What's the real deal with Restaurant Week?

With an influx of reporters and delegations at the 1992 Democratic Convention in New York, local restaurants teamed up, and "Restaurant Week" as we know it was born. In the two-plus decades since, the events have spread across the country, and nearly every town on the map seems to have at least one -- if not two or three -- dedicated restaurant weeks each year. Still, the concept has come under fire recently, with restauranteurs and customers alike questioning the value of the "deals" each is supposed to benefit from.

So, what are the pros and cons of a week dedicated to restaurant deals across town? Here's a breakdown of some of the most important considerations for your business:

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Bringing in New Customers and Exposure

The number one pitch Restaurant Week supporters highlight when they talk about their events is that the week is a tool for restaurant owners to attract new clientele and exposure. Lists and links for participating locations abound online, and Newspapers usually do several write-ups on the food and deals. Social media goes into overdrive too, with . Often restaurant week hashtags and twitter profiles that can boost your web presence, and, ostensibly, get new regulars in the door.

Benefiting a good cause

Some Restaurant Weeks are set up to benefit a specific cause, usually with a percentage of proceeds donated. Most recently, Houston Resturant Week raised more than 1.9 million dollars for the Houston Food Bank. To put that in perspective, that donation will serve more than 5.7 million meals to Houston’s poor and hungry. Not bad for one week of discounts...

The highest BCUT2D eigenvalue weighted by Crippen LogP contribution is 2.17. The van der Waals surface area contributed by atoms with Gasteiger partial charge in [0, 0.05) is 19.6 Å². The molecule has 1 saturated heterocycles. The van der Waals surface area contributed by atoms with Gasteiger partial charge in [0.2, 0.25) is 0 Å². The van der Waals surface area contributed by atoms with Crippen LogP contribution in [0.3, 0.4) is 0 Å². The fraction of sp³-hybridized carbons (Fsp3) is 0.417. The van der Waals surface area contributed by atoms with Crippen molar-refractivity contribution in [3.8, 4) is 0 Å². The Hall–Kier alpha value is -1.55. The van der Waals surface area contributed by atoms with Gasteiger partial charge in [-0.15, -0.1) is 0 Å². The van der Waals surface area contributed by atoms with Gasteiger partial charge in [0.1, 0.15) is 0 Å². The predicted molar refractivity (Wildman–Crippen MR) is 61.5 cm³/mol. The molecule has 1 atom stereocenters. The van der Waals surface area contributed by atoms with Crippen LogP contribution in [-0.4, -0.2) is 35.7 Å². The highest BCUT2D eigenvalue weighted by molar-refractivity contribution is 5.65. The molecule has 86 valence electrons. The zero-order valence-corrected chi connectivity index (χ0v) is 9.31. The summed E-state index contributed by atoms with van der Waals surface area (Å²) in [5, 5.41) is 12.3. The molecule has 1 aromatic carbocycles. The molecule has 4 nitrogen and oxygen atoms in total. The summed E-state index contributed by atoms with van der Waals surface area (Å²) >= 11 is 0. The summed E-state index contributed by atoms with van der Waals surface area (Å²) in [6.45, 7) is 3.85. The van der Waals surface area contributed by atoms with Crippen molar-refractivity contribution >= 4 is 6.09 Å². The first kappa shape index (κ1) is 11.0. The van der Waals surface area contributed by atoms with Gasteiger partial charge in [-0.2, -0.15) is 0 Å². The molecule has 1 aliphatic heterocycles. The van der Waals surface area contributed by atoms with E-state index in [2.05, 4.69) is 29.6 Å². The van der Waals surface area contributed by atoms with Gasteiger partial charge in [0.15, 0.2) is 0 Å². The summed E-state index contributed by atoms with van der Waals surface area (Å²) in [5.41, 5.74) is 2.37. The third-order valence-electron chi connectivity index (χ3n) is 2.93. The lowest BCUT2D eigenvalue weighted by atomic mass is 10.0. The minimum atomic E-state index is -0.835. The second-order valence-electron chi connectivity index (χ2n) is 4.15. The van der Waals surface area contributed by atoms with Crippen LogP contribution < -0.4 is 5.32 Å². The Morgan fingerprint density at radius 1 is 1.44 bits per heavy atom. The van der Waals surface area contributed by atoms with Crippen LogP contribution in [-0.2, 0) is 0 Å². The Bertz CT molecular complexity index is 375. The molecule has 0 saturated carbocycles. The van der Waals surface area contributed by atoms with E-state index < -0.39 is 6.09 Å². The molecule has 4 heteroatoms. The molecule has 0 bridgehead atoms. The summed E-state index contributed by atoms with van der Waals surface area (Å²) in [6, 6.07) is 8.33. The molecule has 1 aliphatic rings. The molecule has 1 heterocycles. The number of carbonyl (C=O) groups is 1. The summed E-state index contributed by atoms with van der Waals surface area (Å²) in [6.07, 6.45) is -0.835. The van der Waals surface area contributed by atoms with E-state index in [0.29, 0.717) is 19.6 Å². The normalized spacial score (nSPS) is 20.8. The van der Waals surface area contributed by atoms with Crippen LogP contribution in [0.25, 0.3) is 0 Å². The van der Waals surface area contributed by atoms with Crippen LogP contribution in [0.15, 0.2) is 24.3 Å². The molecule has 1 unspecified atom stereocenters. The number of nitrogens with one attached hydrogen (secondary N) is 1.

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Con’s

Fees to participate

Most city tourist groups charge you to participate in their restaurant week. The price range is between $300 and $600 depending on the city, and time of the year the restaurant week occurs. This wouldn’t be a big deal if you weren’t already offering discounted dishes, but after charging to participate there's often a minimum discount, as in the case of New York's Restaurant Week, which asks that dishes be discounted by 30-50%.

Tipping on the discount

A common complaint whether your restaurant is in the midst of a Groupon campaign or a restaurant week is that customers don't realize they still need to tip on the whole bill. That lack of math skills comes out of your employees' wallets, and they don't like it when you mess with their wallets...

Customers don't see the value

There has been a wave of discontent online from restaurant-goers who are griping that restaurant week "discounts" actually don't add up to much. They go through line by line and add up the individual items lumped into sale-priced prix fixe menus, and feel like it's a case of 2 for $1, 4 for $2. More quantity, no deal. You may offer a great discount, but there's room for misunderstanding here, and restaurant's could find themselves on the wrong end of an online review if they're not careful.

So, there you have it. Like everything in life (except ice cream), Restaurant Weeks have their pros and cons. For a lot of places, the community pressure and competition for diners makes the decision to participate easy, but ultimately you have to decide what works best for your restaurant. We hope this list helps a little... Good luck!

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